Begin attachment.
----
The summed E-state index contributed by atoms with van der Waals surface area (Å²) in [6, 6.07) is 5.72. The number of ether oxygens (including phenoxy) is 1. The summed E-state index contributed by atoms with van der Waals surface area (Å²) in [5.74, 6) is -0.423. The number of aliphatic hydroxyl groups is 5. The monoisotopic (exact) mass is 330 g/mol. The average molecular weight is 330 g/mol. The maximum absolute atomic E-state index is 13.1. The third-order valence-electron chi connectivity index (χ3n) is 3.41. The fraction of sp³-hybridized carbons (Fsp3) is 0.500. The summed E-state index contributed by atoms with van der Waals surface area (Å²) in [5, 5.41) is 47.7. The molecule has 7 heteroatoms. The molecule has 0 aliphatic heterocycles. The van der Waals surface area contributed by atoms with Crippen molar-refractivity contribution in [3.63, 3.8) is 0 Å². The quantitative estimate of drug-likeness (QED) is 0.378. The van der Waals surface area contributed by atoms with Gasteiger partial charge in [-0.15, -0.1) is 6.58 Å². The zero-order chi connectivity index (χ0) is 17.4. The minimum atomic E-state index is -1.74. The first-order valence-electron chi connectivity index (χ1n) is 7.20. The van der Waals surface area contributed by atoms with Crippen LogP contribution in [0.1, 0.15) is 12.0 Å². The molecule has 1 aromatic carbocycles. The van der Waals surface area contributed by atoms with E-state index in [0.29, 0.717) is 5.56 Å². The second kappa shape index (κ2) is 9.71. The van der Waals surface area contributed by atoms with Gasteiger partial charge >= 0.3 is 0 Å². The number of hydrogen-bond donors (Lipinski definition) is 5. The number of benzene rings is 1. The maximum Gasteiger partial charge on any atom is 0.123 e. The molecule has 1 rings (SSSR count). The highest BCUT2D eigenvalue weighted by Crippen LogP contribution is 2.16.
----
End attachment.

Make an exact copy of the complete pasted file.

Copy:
The summed E-state index contributed by atoms with van der Waals surface area (Å²) in [6, 6.07) is 5.72. The number of ether oxygens (including phenoxy) is 1. The summed E-state index contributed by atoms with van der Waals surface area (Å²) in [5.74, 6) is -0.423. The number of aliphatic hydroxyl groups is 5. The monoisotopic (exact) mass is 330 g/mol. The average molecular weight is 330 g/mol. The maximum absolute atomic E-state index is 13.1. The third-order valence-electron chi connectivity index (χ3n) is 3.41. The fraction of sp³-hybridized carbons (Fsp3) is 0.500. The summed E-state index contributed by atoms with van der Waals surface area (Å²) in [5, 5.41) is 47.7. The molecule has 7 heteroatoms. The molecule has 0 aliphatic heterocycles. The van der Waals surface area contributed by atoms with Crippen molar-refractivity contribution in [3.63, 3.8) is 0 Å². The quantitative estimate of drug-likeness (QED) is 0.378. The van der Waals surface area contributed by atoms with Gasteiger partial charge in [-0.15, -0.1) is 6.58 Å². The zero-order chi connectivity index (χ0) is 17.4. The minimum atomic E-state index is -1.74. The first-order valence-electron chi connectivity index (χ1n) is 7.20. The van der Waals surface area contributed by atoms with Crippen LogP contribution in [0.1, 0.15) is 12.0 Å². The molecule has 1 aromatic carbocycles. The van der Waals surface area contributed by atoms with E-state index in [0.29, 0.717) is 5.56 Å². The second kappa shape index (κ2) is 9.71. The van der Waals surface area contributed by atoms with Gasteiger partial charge >= 0.3 is 0 Å². The number of hydrogen-bond donors (Lipinski definition) is 5. The number of benzene rings is 1. The maximum Gasteiger partial charge on any atom is 0.123 e. The molecule has 1 rings (SSSR count). The highest BCUT2D eigenvalue weighted by Crippen LogP contribution is 2.16.